or provided that connected to a nitrogen, R17, R18 may form a cyclic structure of 4 to 7 members (including the nitrogen). R17 and R18 then can represent a fragment from the type of -[C(AB)]mn-[C(DE)]op-[C(GJ)]q wherein m, n, o, p and q independently are 0, 1, 2, 3, 4, 5, or 6, Ξ and Ψ independently are —O—, —S—, —NK— and A, B, D, E, G, J, and K independently are hydrogen, (C1-C4) alkyl, (C1-C4)alkenyl, (C1-C4)alkynyl, (C3-C7)cycloalkyl, (C1-C6)heterocycloalkyl, (C6-C10)aryl, (C1-C9)heteroaryl, (C1-C4)alkoxy, hydroxy, nitro, cyano, azido, mercapto, R20R21N—, R20C(═O)O—, R20C(═O)O—, R20OC(═O)—, R20NHC(═O)—, R20C(═O)NH—, R20R21NC(═O)—, and R20OC(═O)O—
R20, R21=independently H
(C1-C6)alkyl
R22=C(═O)R17
Y— therapeutic agent
therapeutic agent,
S(═O)2R17 providing R17 is not hydrogen, —C(═O)NR17R18.
12. The compound of claim 1, wherein the compound is
wherein:
m=independently, 0, 1, 2, 3
n=0-7
X=independently, O
S
Se
NR1
PR1
with the proviso, that at least one X=—NR1
A=independently, CH2
CHR2
CR2R3
C(═O)
with the proviso, that at least one X=NR1— is not an amide
R1=independently, H
(C1-C10)alkyl, optionally substituted by fluoro, cyano, R4, R4O2C, R4C(═O)NH and R4S(═O)k wherein k is 0, 1 or 2
R4C(═O), R4S(═O)k wherein k is 0, 1 or 2
R2, R3=independently NH2
NHR1
NR1R5
OH,
OR4
R4C(═O) (C1-C6)alkyl
(C2-C12)alkenyl
(C2-C12)alkynyl
(C3-C10)cycloalkyl(C1-C6)alkyl
(C2-C9)heterocycloalkyl(C i —C6)alkyl
(C6-C10)aryl(C1-C6)alkyl
(C2-C9)heteroaryl(C1-C6)alkyl,
wherein the alkyl, alkenyl, alkynyl, cycloalkyl, heterocycloalkyl, aryl, and heteroaryl groups are optionally substituted by one to three halo, (C1-C4)alkoxy, hydroxy, nitro, cyano, —C(═O)—OR8, —C(═O)N(H)R8, (C6-C10)aryl, (C2-C9)heteroaryl, N*R5R6R7 wherein * is no or a positive charge, one or two of R2, R3 can be a directly coupled therapeutic agent,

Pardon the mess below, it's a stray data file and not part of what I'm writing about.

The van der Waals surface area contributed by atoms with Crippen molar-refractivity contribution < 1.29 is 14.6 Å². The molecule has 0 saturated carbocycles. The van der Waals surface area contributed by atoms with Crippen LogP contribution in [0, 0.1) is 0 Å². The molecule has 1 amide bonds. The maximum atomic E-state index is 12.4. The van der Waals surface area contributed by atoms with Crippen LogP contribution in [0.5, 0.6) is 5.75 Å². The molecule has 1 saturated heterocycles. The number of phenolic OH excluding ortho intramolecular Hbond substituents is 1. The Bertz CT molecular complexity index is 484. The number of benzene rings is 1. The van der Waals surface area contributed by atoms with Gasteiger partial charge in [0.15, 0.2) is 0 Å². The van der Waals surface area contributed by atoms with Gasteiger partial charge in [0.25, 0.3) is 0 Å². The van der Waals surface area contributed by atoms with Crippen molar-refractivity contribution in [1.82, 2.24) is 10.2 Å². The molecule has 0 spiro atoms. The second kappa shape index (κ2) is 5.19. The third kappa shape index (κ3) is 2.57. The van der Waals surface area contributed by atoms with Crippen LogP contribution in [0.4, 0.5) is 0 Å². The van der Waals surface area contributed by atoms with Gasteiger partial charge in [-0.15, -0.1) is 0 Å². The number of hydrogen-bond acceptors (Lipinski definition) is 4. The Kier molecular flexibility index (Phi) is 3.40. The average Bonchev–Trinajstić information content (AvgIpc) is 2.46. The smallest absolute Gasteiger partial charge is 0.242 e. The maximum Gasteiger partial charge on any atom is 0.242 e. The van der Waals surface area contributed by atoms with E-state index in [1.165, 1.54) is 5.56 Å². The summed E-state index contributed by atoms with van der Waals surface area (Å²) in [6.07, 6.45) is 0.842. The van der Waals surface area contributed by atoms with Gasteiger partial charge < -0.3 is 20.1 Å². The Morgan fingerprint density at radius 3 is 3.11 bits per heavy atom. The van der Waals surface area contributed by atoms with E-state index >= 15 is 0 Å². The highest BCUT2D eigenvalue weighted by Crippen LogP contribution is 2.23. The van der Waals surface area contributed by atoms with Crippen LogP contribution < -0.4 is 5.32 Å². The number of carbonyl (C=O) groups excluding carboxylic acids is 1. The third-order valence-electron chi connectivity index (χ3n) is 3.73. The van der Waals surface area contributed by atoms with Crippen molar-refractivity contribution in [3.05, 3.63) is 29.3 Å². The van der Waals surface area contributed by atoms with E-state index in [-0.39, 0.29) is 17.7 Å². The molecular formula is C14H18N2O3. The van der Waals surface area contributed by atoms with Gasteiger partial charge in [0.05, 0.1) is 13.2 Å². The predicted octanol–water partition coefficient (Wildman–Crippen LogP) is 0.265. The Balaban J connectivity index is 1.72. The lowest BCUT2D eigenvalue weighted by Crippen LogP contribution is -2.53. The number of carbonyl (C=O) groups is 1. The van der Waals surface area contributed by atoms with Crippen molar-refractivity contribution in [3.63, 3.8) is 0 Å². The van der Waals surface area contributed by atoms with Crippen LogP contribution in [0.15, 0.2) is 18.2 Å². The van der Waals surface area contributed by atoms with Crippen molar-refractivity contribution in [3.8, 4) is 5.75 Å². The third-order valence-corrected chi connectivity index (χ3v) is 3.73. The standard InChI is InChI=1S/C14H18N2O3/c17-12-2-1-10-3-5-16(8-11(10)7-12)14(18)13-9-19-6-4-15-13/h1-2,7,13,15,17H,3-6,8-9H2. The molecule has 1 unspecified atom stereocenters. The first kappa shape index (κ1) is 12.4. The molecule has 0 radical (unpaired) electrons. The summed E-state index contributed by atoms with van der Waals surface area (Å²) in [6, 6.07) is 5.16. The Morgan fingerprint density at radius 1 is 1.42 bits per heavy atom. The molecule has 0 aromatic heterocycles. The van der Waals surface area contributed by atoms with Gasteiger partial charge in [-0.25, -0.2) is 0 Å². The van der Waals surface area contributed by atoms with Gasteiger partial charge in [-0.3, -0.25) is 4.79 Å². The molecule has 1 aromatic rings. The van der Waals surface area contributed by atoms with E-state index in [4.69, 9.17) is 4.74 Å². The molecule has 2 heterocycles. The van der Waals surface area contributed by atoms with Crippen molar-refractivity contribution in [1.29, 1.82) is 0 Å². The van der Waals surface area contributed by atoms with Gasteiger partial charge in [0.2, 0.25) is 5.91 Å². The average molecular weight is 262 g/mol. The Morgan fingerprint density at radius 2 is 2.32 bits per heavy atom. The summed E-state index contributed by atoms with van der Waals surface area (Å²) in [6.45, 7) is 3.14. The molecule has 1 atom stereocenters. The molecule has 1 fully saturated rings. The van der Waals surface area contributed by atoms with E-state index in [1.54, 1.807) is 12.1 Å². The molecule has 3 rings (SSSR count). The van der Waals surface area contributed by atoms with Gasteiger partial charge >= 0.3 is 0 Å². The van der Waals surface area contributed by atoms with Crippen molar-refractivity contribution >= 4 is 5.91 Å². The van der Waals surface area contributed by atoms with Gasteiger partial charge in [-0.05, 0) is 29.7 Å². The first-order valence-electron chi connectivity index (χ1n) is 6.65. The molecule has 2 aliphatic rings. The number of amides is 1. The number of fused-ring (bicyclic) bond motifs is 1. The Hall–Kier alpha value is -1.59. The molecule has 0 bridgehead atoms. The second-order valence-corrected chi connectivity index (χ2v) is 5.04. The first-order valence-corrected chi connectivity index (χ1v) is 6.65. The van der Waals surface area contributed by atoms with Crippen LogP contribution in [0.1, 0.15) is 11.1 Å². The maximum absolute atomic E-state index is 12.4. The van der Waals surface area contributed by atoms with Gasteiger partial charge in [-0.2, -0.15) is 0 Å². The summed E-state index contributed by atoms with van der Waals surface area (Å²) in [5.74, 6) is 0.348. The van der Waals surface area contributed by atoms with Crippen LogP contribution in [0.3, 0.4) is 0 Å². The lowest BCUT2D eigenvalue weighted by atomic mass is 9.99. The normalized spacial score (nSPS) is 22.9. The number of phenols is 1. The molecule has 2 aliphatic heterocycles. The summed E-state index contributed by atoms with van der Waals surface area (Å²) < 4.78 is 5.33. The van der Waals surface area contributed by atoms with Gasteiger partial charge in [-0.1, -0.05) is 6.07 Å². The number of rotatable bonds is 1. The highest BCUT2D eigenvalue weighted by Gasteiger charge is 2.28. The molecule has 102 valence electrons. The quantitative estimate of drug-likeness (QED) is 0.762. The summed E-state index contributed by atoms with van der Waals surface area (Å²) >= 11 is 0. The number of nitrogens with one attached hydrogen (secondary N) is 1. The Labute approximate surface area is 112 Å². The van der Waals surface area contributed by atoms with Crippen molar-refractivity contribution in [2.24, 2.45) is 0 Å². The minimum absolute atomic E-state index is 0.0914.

R4=independently,
NH2
NHR9
NR9R5
OH
OR9
(C1-C6)alkyl
(C2-C12)alkenyl
(C2-C12)alkynyl
(C3-C10)cycloalkyl(C1-C6)alkyl
(C2-C9)heterocycloalkyl(C1-C6)alkyl
(C6-C10)aryl(C1-C6)alkyl
(C2-C9)heteroaryl(C1-C6)alkyl,
wherein the alkyl, alkenyl, alkynyl, cycloalkyl, heterocycloalkyl, aryl, and heteroaryl groups are optionally substituted by one to three halo, (C1-C4)alkoxy, hydroxy, nitro, cyano, R8, —C(═O)—OR8, —C(═O)N(H)R8, (C6-C10)aryl, (C2-C9)heteroaryl, N*R5R6R7 wherein * is no or a positive charge, or
a therapeutic agent,
R5, R6=independently H
(C1-C6), optionally substituted by hydroxy
(C6-C10)aryl
(C2-C9)heteroaryl
R7=independently,
lone electron pair
CH3
C2H5
C3H7
CH2—C6H5
R8=independently, therapeutic agent
R9=independently,
(C1-C6)alkyl
(C2-C12)alkenyl
(C2-C12)alkynyl
(C3-C10)cycloalkyl(C1-C6)alkyl
(C2-C9)heterocycloalkyl(C1C6)alkyl
(C6-C10)aryl(C1-C6)alkyl or
(C2-C9)heteroaryl(C1-C6)alkyl,
wherein the alkyl, alkenyl, alkynyl, cycloalkyl, heterocycloalkyl, aryl, and heteroaryl groups are optionally substituted by one to three halo, (C1-C4)alkoxy, hydroxy, nitro, cyano, R8, —C(═O)—OR8, —C(═O)N(H)R8, (C6-C10)aryl, (C2-C9)heteroaryl, N*R5R6R7 wherein * is no or a positive charge, or
a therapeutic agent.
13. The compound of claim 1, wherein the linker is
(C1-C5)alkyl,
(C1-C5)alkenyl,
(C1-C8)alkynyl,
(C3-C10)cycloalkyl,
(C6-C10)aryl,
(C2-C9)heteroalkyl, or
(C2-C9)heteroaryl,
wherein alkyl-, alkenyl, alkynyl, cycloalkyl, aryl or heteroaryl spacing elements are optionally substituted by (C1-C6)alkyl, 1-4 halogens, (C1-C4)alkoxy, (C1-C4)alkoxycarbonyl, hydroxy, amino, (C1-C4)alkylamino, (C1-C4)dialkylamino, (C3-C10)cycloalkyl, (C1-C6)alkylcarbonyloxy, (C1-C6)alkylcarbonylamido, (C1-C4)alkylamidocarbonyl, (C1-C4)dialkylamidocarbonyl, nitro, cyano, (C1-C4)alkylimino, mercapto or (C1-C4)alkylmercapto.